(Newark, NJ) – If you travel more than a mile to a supermarket, supermarket, or large grocery store with healthy and affordable food options in an urban area, and more than 20 miles in a rural area, you live in what once considered the definition of a food desert. US Department of Agriculture.
This lack of access affects nearly 17 million Americans, according to the Food Access Research Atlas. The data also shows that people who live half a mile or more from food options in urban areas, or 10 miles in rural areas, increase that number to more than 53 million Americans, including those in New Jersey.
In January 2021, New Jersey Governor Phil Murphy signed the Desert Food Relief Act, part of the Economic Recovery Act, which will provide about $240 million in funding to combat this problem in the state.
The Desert Food Relief Act provides tax breaks for stores that open in underserved areas, and grants loans and other aid to stores of all kinds to operate in food deserts.
The New Jersey Community Food Bank estimates that 800,000 New Jersey residents deal with food insecurity, and about 200,000 of them are children.
53-year-old Robert Brown of Newark, NJ, drives two miles from his home to ShopRite, without a car, tells ABC News that prices and options are a factor, “I live 20 blocks away, but we have a store downstairs, where I live, but they So high, I come here. There’s no need to spend my money there, and I get a little bit of nothing when I can have everything I need.”
45-year-old Katrina Mosley must take it a step further, as the two-mile trip to ShopRite, her second grocery shopping trip of the day, “I started at 8 a.m., went to Walmart, came home like 1130, rested.” Little bit, take the bus what time is it now, got here like 12 things or 12 or one thing. Shopping done. I take my time at the store to go through things, and now I’m waiting for transportation to get home.”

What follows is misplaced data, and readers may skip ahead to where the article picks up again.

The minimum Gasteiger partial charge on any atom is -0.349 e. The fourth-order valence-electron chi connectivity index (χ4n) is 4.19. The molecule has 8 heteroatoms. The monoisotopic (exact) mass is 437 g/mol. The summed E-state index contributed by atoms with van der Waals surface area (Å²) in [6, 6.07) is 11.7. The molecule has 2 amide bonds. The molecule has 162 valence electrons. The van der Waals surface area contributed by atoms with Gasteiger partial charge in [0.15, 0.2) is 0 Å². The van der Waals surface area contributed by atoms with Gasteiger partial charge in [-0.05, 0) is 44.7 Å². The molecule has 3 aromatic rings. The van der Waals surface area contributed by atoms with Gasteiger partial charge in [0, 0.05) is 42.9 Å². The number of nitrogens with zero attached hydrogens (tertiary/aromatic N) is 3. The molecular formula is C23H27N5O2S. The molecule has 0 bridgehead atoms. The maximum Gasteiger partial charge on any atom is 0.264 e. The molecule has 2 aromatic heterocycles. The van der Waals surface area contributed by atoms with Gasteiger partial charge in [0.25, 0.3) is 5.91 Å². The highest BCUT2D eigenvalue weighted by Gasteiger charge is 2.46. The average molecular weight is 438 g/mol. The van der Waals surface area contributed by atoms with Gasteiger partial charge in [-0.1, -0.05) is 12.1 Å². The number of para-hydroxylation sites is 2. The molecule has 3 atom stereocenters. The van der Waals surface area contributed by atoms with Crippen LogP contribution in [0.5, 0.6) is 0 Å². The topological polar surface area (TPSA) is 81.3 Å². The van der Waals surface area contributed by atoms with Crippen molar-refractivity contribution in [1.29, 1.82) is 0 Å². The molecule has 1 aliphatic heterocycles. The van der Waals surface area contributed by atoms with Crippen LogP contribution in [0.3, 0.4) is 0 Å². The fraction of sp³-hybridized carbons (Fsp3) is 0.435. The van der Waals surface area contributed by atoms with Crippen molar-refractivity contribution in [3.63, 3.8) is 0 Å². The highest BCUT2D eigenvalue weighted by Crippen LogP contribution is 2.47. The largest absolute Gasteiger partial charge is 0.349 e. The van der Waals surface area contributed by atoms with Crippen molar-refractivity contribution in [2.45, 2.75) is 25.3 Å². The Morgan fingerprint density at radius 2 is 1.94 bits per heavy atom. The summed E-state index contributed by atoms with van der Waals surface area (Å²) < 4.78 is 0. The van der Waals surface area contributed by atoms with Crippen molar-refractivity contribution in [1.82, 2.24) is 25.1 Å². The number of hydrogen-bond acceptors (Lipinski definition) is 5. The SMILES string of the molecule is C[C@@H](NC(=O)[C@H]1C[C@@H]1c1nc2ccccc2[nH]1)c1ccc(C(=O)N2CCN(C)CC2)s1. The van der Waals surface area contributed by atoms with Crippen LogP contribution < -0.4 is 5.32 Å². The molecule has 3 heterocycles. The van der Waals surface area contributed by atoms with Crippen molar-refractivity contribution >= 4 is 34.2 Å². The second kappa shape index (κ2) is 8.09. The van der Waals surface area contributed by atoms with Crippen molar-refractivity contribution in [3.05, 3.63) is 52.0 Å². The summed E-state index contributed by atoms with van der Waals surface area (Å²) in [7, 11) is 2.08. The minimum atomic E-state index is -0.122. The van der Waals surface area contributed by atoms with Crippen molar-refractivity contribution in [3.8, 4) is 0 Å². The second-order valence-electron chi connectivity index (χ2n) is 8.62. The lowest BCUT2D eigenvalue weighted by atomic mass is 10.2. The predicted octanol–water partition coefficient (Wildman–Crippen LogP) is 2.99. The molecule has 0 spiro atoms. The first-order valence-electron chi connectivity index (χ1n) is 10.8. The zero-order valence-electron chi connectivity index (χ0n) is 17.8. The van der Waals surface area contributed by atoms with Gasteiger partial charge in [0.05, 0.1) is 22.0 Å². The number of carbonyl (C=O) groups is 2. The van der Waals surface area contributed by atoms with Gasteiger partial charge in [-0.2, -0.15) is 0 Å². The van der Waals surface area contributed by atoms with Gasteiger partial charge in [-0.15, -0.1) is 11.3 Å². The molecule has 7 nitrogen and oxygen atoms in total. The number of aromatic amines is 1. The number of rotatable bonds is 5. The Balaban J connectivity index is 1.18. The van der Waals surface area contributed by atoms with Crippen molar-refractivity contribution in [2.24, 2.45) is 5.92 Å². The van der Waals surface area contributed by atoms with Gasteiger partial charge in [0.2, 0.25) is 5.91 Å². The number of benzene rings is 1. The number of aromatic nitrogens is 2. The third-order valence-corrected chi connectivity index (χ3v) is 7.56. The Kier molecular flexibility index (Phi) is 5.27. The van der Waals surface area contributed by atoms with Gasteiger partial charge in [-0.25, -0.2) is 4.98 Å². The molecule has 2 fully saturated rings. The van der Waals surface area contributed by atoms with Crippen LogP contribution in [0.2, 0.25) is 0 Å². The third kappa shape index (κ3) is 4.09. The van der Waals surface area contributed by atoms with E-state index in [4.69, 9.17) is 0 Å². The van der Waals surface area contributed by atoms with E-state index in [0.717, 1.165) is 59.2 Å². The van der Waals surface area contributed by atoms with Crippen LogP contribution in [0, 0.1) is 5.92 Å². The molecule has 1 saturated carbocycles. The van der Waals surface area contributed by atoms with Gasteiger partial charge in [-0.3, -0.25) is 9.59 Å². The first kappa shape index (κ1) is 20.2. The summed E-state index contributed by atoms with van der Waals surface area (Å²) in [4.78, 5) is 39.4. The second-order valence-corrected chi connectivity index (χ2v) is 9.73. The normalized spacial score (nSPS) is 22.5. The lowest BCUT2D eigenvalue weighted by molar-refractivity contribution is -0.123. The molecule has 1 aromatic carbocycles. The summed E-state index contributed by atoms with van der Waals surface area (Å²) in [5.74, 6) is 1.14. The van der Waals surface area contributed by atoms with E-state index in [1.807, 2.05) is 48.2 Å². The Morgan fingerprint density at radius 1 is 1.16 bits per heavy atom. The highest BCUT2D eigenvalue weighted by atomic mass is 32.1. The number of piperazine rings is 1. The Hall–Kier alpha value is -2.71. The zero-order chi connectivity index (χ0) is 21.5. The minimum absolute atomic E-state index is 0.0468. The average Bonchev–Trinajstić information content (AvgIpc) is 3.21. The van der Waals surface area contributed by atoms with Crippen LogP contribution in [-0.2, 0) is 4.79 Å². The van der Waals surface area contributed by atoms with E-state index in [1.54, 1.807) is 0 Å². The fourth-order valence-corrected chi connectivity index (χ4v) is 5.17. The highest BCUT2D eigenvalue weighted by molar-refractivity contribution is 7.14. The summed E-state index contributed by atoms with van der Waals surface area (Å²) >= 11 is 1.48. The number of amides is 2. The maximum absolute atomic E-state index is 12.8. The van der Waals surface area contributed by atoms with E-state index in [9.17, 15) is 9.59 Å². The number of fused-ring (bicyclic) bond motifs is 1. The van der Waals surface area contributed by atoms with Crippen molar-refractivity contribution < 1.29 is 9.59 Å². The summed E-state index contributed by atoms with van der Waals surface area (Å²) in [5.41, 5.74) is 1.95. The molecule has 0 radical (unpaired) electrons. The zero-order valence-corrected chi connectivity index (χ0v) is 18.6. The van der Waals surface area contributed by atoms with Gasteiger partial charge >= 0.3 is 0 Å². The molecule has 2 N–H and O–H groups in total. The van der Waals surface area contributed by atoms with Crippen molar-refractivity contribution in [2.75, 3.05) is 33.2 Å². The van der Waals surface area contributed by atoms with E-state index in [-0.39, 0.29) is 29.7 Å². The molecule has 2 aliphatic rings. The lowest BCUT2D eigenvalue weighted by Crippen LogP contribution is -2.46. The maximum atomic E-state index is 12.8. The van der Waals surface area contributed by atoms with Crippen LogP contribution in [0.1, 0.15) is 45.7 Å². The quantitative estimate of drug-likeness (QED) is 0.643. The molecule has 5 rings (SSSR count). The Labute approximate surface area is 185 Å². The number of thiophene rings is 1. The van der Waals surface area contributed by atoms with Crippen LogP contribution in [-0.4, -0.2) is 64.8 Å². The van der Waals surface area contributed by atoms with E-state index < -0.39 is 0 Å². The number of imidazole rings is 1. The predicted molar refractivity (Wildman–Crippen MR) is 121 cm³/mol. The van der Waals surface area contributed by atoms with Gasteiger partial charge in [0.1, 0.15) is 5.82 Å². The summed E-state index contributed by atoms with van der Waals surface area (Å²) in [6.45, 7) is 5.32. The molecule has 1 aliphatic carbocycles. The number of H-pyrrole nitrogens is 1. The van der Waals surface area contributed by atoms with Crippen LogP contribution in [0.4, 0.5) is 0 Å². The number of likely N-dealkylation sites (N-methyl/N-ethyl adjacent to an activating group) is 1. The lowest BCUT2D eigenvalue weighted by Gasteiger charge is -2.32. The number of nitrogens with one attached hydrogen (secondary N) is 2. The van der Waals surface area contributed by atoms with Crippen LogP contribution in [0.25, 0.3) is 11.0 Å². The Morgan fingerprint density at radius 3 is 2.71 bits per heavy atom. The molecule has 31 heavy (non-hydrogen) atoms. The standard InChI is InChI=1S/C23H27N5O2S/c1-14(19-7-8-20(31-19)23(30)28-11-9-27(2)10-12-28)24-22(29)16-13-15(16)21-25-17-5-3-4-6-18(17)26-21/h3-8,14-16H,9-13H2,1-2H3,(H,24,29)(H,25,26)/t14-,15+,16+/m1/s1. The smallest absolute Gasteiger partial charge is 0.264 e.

Mosley relies on two different bus lines, taxis and relatives to pick her up, as she takes her day off from work to feed her family of four, including a daughter with a baby on the way, “so I go to Walmart to get the bulk of the meat because it lasts.” You can make like… one of their meat packs you can make 2-3 servings out of it, it all depends on how you do it.”
Re-transportation is also an issue for Brown, knowing that some options aren’t practical, “If I were to try to get on the bus with this, it would be too much, and it would be too much.”
Tara Colton, executive vice president of economic security for the New Jersey Economic Development Authority, says that addressing food deserts, the product of structural racism, neighborhood redevelopment, and divestment, isn’t as simple as building a supermarket, “You can live next door to the coolest market or market. Farmers but if you can not buy
The food that’s in there, or they don’t accept federal nutrition programs like snap, and then it’s inaccessible.”
Sustain & Serve NJ initially started as a $2 million pilot program to help with food security, along with support for the state’s restaurant industry in 2020. The program has evolved into a $45 million initiative, which pays restaurants to deliver ready-to-eat meals directly to these. need. Colton told ABC News, “I often say it’s not about getting people to eat, it’s about getting people to eat. And there are a lot of ways to do that. They can go to a big building and buy it and put it in a van, but you can also centrally bring it to them.” .
Colton promotes the program, “That dollar you spend keeps the restaurant open, the staff working and gives people who often don’t have access to this type of food a healthy, fresh, nutritious homemade meal.”
For those like Mosley who prefer to cook their own meals, despite the many-mile long journey, the focus is not on feeling deprived, but doing what’s necessary for her family, “Those I have to worry about, so that’s what I’m doing for them, shop.” get it done far.”
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